Democratic candidate for U.S. Senate Abby Broyles made a Thursday campaign stop in Stillwater as she criss-crosses the state to meet voters.
Broyles, a former reporter and anchor in Oklahoma City, put herself through law school while working at KFOR-TV and currently practices family law.
The Bethany native defeated three other candidates in the June 30 Democratic primary by a wide margin, capturing 60.45% of more than 271,000 votes statewide.
She now faces longtime Republican incumbent Jim Inhofe of Oklahoma City, Libertarian Robert Murphy of Norman, and Independent candidates Joan Farr of Tulsa and A.D. Nesbit of Ada in the Nov. 3 general election.
Broyles didn’t decide to step off the sidelines and launch a campaign until last fall.
“As a journalist for 10 years, I put myself through law school and to be honest, I didn’t imagine running for office when I set off on my journalism career but I saw firsthand how out of touch Jim Inhofe was with everyday Oklahomans,” she said. “I covered the federal delegation and I saw, for instance, him go down to Midwest City where we had covered a story for two years. Families were dealing with mold and asbestos in base housing. The families called and emailed his office and he didn’t respond. And so, almost two years later, he came down and held the press conference in October and said, ‘Wow, the housing here is great. If it would have been this nice when I was in the Army, I would have stayed longer.’ And I just thought, ‘How much longer do we have to take it from him?’ He’s been the Senator so many of us have known our entire lives. He was elected in '94. I was in kindergarten. And this is someone who has enriched himself instead of looking out for everyday Oklahomans.”
She said she hears the same story over and over as she talks with people who say they are hungry for change and new leadership.
“Especially when it comes to Inhofe, there is nobody who is more out of touch with the struggles people here face,” Broyles said. “I’ve sat in living rooms all over the state as a journalist, hearing their stories and what they’re struggling with. Jim Inhofe has no idea what we go through when it comes to health care or education. People just want to be heard and they want a leader to go work for them.”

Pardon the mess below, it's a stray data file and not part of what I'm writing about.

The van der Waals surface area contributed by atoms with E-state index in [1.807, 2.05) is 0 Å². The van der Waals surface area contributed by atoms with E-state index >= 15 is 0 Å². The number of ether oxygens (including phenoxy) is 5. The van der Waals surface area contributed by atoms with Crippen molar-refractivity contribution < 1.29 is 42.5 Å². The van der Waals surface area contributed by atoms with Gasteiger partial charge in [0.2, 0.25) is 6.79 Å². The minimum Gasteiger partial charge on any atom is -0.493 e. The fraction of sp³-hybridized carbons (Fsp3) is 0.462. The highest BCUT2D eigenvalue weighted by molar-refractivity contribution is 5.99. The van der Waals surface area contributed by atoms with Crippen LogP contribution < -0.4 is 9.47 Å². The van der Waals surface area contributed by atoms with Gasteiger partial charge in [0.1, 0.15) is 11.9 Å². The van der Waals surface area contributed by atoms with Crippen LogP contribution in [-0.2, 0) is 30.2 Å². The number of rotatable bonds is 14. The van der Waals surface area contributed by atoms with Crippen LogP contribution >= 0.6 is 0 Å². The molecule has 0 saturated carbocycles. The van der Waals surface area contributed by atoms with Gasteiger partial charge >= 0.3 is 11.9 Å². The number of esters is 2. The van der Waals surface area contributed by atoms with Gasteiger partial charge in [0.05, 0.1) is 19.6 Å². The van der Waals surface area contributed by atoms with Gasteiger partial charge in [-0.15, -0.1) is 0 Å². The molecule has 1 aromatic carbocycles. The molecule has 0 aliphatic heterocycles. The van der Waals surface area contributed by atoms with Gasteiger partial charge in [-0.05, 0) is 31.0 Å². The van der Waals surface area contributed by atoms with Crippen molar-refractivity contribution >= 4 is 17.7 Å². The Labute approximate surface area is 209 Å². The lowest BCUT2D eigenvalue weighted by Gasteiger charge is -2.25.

Going up against a deeply entrenched incumbent whose campaign has raised a war chest of almost $4.4 million as of June 23, according to opensecrets.org, isn’t an easy thing to do.
Doing it as a Democrat in a “red” state dominated by Republicans and during a time of intense political polarization makes it even harder.
But Broyles thinks it's ultimately connecting with people and taking care of your constituents.
“This campaign is less about red vs. blue and more about right vs. wrong,” she said. “People have seen this year, a complete lack of leadership out of D.C. that’s almost as frightening as the pandemic itself. People are really concerned about their futures. I’ve been to communities Jim Inhofe has never stepped foot in.”
She points to families she’s spoken with in Miami as an example. Many of their homes have suffered flooding that residents believe will only continue in intensity since Inhofe introduced a widely criticized amendment to the defense spending bill that reduces regulation on the Grand River Dam Authority and allows it to keep the water level high in Grand Lake, where Inhofe owns a vacation home.
Broyles said she wants to work with anyone, Republicans, Democrats and Independents who is willing to make a better life for Oklahoma families.
Oklahoma Democrats aren’t like East and West coast Democrats, she said. They are more moderate.
“I feel like party matters less in this race than in some other traditional races just because there is an extreme contrast in, you know Jim Inhofe is in it for himself. I want to go work for everyday Oklahomans.”
Broyles’ campaign website lists adopting policies to close the gender pay gap, affordable health care with protections for people with pre-existing conditions, reversing climate change while protecting jobs, criminal justice reform, adopting universal background checks for gun sales, decriminalization of marijuana, fully funding military bases and investing in service members and policies that aid small and family farms as her priorities.
Information about Broyles and her campaign can be found at abbybroyles.com.
Broyles is working her way around the state, reaching out to voters and holding online events. Upcoming appearances and events are listed on the Abby Broyles for Senate Facebook page.
She plans to return to Stillwater on Tuesday.